Discipline: Biological Sciences
Subcategory: Cell and Molecular Biology
Room: Exhibit Hall A
Paris Elyse Taylor - Louisiana State University
Co-Author(s): Nathaniel C. Gilbert, Ph.D., Louisiana State Univesity, Baton Rouge, LA; Marcia E. Newcomer, Ph.D., Louisiana STate University, Baton Rouge, LA
Heart disease is the No. 1 killer for all Americans. The main focus of my research is to aid in new targeted therapies that interrupt the formation of oxidized low-density lipoprotein particles that cause heart disease. A critical component in the development of atherosclerosis is the transformation of macrophages to foam cells, a process involving the uptake of lipids carried by low-density lipoprotein LDL. Recent studies have revealed that 15-lipoxygenase-2 (15-LOX-2), the major lipoxygenase expressed in macrophages, is found in high abundance in atherosclerotic plaque and is induced by hypoxia and other inflammation factors. The enzyme has been linked to elevated levels of oxidized lipids and is able to directly oxidize polyunsaturated fatty acids esterified in phospholipids. This study is aimed toward the engineering of a mutant form of 15-LOX-2 that will serve as a robust framework for future structural studies. Unfortunately, the wild type enzyme is not suitable for these studies because it crystallizes in such a way that we can?t trap inhibitors in the active site. Mutations will be made that facilitate crystallization, but do not change the overall characteristics of the binding site. To achieve this goal, we removed a loop from the structure of the enzyme that limited the quality of the crystals that can be made with this protein. This mutant 15-LOX-2 LM was expressed in E. coli Rosetta 2 (DE3) cells. The protein was purified by immobilized-metal affinity chromatography followed by size-exclusion chromatography. Monodispersed monomers of 15-LOX-2 LM incubated with inhibitor #356800 was sent to the high-throughput crystallization screening center at Hauptman-Woodward Medical Research Institute in Buffalo, New York. After analyzing the results from HWI, the Hampton Research PEGRx crystal screen was set up in house to replicate conditions seen at HWI. New crystals will be screened at Protein Crystallography beamline at the Center for Advanced Microstructures and Devices. These crystal structures can provide structure-activity relationships between the small molecule and protein, which will aid in new inhibitor design for targeting 15-LOX-2.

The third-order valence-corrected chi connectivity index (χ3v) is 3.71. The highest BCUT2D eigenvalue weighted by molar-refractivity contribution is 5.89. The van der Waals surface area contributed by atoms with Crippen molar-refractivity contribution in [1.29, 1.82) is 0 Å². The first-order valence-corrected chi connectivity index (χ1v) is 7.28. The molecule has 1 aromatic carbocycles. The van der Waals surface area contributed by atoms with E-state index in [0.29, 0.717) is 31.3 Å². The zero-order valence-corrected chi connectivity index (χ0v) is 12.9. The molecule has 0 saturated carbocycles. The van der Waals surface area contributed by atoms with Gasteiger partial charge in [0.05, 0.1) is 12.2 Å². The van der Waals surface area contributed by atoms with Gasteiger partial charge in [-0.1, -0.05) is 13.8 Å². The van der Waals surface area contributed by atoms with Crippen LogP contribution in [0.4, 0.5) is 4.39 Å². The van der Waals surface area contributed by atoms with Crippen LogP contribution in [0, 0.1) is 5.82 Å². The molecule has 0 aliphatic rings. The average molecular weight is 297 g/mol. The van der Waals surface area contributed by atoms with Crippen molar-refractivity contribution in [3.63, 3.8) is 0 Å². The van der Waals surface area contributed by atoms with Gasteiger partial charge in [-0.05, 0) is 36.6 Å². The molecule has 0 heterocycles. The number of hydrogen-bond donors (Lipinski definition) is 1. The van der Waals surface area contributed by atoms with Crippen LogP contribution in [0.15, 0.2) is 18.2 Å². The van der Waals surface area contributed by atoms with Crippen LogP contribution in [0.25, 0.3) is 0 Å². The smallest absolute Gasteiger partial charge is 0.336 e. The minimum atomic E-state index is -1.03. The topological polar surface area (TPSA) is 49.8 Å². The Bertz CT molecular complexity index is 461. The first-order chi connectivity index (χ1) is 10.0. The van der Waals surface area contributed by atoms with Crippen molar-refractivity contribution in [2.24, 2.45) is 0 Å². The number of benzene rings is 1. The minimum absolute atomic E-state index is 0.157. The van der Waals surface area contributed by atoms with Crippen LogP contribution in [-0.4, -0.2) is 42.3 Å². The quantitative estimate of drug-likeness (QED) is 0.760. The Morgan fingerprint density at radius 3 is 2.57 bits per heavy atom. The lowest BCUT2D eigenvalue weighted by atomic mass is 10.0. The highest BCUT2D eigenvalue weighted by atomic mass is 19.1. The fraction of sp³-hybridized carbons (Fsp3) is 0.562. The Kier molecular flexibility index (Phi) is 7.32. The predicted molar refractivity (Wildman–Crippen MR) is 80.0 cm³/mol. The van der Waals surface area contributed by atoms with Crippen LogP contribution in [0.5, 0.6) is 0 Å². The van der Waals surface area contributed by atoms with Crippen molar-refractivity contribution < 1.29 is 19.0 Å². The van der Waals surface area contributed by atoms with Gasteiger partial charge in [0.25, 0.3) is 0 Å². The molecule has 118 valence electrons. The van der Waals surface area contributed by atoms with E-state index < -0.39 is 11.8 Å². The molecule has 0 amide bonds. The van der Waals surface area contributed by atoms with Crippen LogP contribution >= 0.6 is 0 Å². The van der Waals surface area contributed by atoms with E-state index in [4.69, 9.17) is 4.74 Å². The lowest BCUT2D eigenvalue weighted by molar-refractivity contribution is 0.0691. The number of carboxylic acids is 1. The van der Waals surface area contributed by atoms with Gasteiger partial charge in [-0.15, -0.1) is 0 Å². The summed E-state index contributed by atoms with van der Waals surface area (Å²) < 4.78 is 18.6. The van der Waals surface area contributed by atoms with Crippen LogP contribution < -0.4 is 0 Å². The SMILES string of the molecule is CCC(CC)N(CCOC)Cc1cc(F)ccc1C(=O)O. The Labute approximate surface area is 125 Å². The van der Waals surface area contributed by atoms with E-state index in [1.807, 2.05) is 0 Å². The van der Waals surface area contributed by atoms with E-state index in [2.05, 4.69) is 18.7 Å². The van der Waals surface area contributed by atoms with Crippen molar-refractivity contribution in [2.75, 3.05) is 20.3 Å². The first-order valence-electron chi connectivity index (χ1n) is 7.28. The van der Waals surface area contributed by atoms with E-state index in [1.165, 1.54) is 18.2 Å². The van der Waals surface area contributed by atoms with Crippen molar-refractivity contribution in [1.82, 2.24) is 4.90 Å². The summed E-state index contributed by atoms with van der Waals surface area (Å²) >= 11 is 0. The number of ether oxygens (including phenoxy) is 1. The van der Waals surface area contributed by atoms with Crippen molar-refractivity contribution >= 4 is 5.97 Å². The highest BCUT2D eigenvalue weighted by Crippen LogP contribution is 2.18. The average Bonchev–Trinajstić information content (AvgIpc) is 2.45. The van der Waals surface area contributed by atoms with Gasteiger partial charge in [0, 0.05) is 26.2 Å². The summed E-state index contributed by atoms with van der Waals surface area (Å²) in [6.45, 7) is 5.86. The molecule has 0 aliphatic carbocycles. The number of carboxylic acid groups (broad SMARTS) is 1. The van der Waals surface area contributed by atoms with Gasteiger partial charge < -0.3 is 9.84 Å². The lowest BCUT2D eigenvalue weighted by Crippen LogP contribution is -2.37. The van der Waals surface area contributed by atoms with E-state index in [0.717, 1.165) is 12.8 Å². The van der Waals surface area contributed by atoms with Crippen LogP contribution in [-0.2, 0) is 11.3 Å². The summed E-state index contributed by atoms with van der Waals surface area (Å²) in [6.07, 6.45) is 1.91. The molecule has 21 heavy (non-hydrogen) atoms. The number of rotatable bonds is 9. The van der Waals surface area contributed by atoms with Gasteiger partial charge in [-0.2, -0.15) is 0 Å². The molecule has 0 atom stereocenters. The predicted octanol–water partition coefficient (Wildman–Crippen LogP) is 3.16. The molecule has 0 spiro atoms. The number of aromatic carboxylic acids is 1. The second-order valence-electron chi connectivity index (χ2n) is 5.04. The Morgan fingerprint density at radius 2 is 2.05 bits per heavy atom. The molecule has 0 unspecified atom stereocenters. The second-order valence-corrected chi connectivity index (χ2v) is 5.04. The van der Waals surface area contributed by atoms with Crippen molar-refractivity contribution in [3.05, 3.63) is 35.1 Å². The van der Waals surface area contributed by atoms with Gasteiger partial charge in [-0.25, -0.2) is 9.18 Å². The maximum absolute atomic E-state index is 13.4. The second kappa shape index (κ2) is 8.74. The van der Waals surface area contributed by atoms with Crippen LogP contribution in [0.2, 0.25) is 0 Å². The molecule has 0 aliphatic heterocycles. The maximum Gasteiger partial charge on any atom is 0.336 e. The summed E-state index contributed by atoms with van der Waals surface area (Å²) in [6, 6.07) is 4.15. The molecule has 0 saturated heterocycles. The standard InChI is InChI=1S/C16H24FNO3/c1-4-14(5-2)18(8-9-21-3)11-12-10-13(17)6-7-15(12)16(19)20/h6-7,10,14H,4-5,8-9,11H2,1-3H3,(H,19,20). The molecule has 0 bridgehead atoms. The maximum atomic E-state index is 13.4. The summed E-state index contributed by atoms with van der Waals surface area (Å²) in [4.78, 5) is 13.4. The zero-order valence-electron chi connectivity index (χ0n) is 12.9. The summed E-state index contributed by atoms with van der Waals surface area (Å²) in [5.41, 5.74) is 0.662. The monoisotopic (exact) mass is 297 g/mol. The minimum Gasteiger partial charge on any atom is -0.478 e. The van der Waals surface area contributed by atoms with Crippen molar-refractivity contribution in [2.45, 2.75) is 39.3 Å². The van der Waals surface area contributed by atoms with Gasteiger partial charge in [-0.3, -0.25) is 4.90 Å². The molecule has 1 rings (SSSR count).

Funder Acknowledgement(s): LSU IMSD Program (NIH 2R25GM069743); LSU Office of Research & Economic Development
Faculty Advisor: Nathaniel C. Gilbert, Ph.D., email@example.com
Role: For this research, I assisted with the expression and purification of the 15-LOX-2 LM protein. My biggest contribution comes from setting up all of the different crystal trays and observing them for any signs of crystal formation. I also assist my mentor in determining new crystal screening conditions.